While watching Dickey get hammered earlier this week I started to wonder if 20 wins was a long shot and whether there was anything interesting and compelling to concern myself with this team.

Matt Harvey answered that question last night in a scintillating performance against the Reds, perhaps the NL’s best team.

Harvey ended a personal three-game losing streak with 7.2 strong innings iced by hitting a two-run double as the Mets salvaged the series. In this recent stretch of their second half freefall, the Mets have lost eight of their last 12 games.

Yes, it is one start, but for the most part he has been solid in each of this first four starts. Last night was easily his best. Since 2006, when the Mets last saw a meaningful October, the Mets received similar strong glimpses from guys such as Mike Pelfrey, John Maine, Oliver Perez, Jon Niese and Dillon Gee, but there’s something different about Harvey, a first-round pick from North Carolina.

He just seems polished beyond his experience.

Unlike some of the previous flashes mentioned, Harvey leaves the impression of working with a plan. Maybe there was a chemistry click with Kelly Shoppach, and Terry Collins needs to pair those two again. It is fun watching Harvey work quickly and pound the corners for strikes. He’s not afraid to go inside on a hitter, works efficiently and with poise.

Maybe Harvey won’t be electric like Doc Gooden, but he doesn’t figure to be an enigma such as Pelfrey, either.

 

Apr 27

Mets Shouldn’t Fool With Matt Harvey Now

Even if Chris Schwinden gets rocked tonight in Colorado, the Mets shouldn’t respond with Matt Harvey.

HARVEY: No need to force feed him.

There is a hole in the Mets’ rotation following Mike Pelfrey’s elbow injury and likely more than one candidate will be used to fill the void. Schwinden gets first crack. Who knows? Maybe he’ll be like Dillon Gee was last summer and win from the start.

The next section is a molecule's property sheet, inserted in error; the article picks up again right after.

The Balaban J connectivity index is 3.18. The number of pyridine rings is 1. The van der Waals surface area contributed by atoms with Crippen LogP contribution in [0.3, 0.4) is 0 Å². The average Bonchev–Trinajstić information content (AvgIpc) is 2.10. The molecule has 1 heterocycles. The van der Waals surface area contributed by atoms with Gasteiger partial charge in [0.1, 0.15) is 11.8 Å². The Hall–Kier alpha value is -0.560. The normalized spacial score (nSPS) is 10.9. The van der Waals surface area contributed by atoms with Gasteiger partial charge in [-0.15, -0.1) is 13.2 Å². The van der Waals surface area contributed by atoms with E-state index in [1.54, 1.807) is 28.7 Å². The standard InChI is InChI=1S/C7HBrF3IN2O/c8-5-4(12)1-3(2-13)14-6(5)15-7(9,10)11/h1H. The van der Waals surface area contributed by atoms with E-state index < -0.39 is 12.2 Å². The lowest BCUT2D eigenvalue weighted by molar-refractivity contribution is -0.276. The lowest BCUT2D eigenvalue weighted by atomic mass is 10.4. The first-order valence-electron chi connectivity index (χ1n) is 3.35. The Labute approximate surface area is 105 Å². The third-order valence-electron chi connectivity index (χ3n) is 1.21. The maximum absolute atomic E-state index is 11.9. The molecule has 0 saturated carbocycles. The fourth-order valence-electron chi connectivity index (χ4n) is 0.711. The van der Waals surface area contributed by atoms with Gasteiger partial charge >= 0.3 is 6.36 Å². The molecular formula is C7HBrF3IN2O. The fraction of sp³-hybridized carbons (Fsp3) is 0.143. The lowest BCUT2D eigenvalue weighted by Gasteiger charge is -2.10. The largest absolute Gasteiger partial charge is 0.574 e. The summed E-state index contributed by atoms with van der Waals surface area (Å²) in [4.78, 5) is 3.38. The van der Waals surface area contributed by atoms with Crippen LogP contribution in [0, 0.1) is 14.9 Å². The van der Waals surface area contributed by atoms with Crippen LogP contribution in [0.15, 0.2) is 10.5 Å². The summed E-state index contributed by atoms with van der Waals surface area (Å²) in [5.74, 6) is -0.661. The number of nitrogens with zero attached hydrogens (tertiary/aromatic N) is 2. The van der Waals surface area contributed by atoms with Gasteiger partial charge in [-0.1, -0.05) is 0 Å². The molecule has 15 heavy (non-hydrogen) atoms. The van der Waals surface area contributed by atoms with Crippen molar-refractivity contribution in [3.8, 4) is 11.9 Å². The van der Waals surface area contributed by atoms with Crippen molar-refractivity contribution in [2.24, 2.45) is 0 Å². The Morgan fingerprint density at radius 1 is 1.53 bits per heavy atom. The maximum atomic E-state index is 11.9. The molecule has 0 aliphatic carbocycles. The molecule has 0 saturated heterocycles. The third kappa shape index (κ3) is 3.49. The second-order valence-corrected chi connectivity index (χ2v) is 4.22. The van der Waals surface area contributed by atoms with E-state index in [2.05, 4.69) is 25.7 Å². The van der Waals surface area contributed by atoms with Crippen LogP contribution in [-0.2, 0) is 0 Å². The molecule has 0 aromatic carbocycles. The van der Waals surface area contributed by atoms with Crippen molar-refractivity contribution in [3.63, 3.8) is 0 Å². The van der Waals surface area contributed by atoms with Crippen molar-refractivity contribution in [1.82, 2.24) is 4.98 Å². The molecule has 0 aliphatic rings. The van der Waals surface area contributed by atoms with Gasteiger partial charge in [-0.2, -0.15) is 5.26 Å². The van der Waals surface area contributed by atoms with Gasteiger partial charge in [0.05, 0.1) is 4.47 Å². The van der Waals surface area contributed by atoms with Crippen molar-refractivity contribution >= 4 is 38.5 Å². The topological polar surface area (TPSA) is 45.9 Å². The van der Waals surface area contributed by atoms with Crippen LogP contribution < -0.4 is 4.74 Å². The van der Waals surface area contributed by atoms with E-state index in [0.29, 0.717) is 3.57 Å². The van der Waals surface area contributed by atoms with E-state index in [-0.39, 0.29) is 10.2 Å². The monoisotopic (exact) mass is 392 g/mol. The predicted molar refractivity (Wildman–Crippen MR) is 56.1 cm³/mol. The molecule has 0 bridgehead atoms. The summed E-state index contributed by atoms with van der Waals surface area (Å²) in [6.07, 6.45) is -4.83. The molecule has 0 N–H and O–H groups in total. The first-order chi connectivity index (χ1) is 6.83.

However, if he doesn’t, the Mets would be making a mistake to dip into their minor league for Harvey, their first-round pick – and the seventh overall selection – in the 2010 draft out of North Carolina.

Harvey has pitched well for Triple-A Buffalo, and seemingly has all the tools. He’s  been clocked from 93 to 95 on his fastball and has a plus curveball and change-up.

But, he doesn’t know how to pitch in the major leagues and is just learning on the Triple-A level. Rushing him now could cause a setback in his development should he be hit hard. The Mets rushed Jenrry Mejia and Pelfrey, and shouldn’t take the gamble on Harvey.

Last night, the Mets fielded a home grown lineup for the first time in 41 years. They are developing a good, young core, and Harvey could be a key figure on the mound in the future. Despite the Mets off to a good start, the future isn’t now for them.

The prudent thing is to develop Harvey for this season, and perhaps give him a taste as a September call-up. Let him learn to walk before they let him run. They won’t regret that decision.

 

Jun 07

Mets select UNC’s Matt Harvey

HARVEY: Taken with seventh pick.

The Mets selected North Carolina right-hander Matt Harvey with the seventh pick in the tonight’s draft.

Harvey, a junior, is 6-4 and 225 pounds. He’s a power pitcher with a plus fastball, clocked at 96 mph., and a change-up clocked at a difference of over 10 mph.

The scouting report on him is he’s not afraid to challenge hitters inside and has an above average change-up.

Harvey went 8-3 with a 3.09 ERA for the Tar Heels with 102 strikeouts in 96 innings.

His agent is Scott Boras.